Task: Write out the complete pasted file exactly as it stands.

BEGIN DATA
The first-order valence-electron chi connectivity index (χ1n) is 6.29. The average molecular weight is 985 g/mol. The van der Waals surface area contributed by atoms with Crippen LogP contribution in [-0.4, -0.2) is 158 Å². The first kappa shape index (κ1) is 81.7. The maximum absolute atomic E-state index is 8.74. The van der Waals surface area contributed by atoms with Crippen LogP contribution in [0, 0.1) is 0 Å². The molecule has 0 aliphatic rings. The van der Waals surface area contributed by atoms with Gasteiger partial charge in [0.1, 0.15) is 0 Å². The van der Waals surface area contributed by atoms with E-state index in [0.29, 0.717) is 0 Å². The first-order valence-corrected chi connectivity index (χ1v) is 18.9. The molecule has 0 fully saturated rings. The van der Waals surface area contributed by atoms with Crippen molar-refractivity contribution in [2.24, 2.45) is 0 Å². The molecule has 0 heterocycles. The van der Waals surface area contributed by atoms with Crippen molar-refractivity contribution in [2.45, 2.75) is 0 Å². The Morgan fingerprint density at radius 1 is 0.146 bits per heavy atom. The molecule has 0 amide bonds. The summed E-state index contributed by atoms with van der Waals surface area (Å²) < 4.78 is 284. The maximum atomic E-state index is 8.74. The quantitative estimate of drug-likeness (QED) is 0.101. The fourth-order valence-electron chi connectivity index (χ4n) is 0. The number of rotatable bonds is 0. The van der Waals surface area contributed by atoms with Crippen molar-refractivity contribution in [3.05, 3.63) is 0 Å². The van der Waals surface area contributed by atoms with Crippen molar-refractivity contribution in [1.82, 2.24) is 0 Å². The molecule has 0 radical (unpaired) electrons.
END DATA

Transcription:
The first-order valence-electron chi connectivity index (χ1n) is 6.29. The average molecular weight is 985 g/mol. The van der Waals surface area contributed by atoms with Crippen LogP contribution in [-0.4, -0.2) is 158 Å². The first kappa shape index (κ1) is 81.7. The maximum absolute atomic E-state index is 8.74. The van der Waals surface area contributed by atoms with Crippen LogP contribution in [0, 0.1) is 0 Å². The molecule has 0 aliphatic rings. The van der Waals surface area contributed by atoms with Gasteiger partial charge in [0.1, 0.15) is 0 Å². The van der Waals surface area contributed by atoms with E-state index in [0.29, 0.717) is 0 Å². The first-order valence-corrected chi connectivity index (χ1v) is 18.9. The molecule has 0 fully saturated rings. The van der Waals surface area contributed by atoms with Crippen molar-refractivity contribution in [2.24, 2.45) is 0 Å². The molecule has 0 heterocycles. The van der Waals surface area contributed by atoms with Crippen molar-refractivity contribution in [2.45, 2.75) is 0 Å². The Morgan fingerprint density at radius 1 is 0.146 bits per heavy atom. The molecule has 0 amide bonds. The summed E-state index contributed by atoms with van der Waals surface area (Å²) < 4.78 is 284. The maximum atomic E-state index is 8.74. The quantitative estimate of drug-likeness (QED) is 0.101. The fourth-order valence-electron chi connectivity index (χ4n) is 0. The number of rotatable bonds is 0. The van der Waals surface area contributed by atoms with Crippen molar-refractivity contribution in [3.05, 3.63) is 0 Å². The van der Waals surface area contributed by atoms with Crippen molar-refractivity contribution in [1.82, 2.24) is 0 Å². The molecule has 0 radical (unpaired) electrons.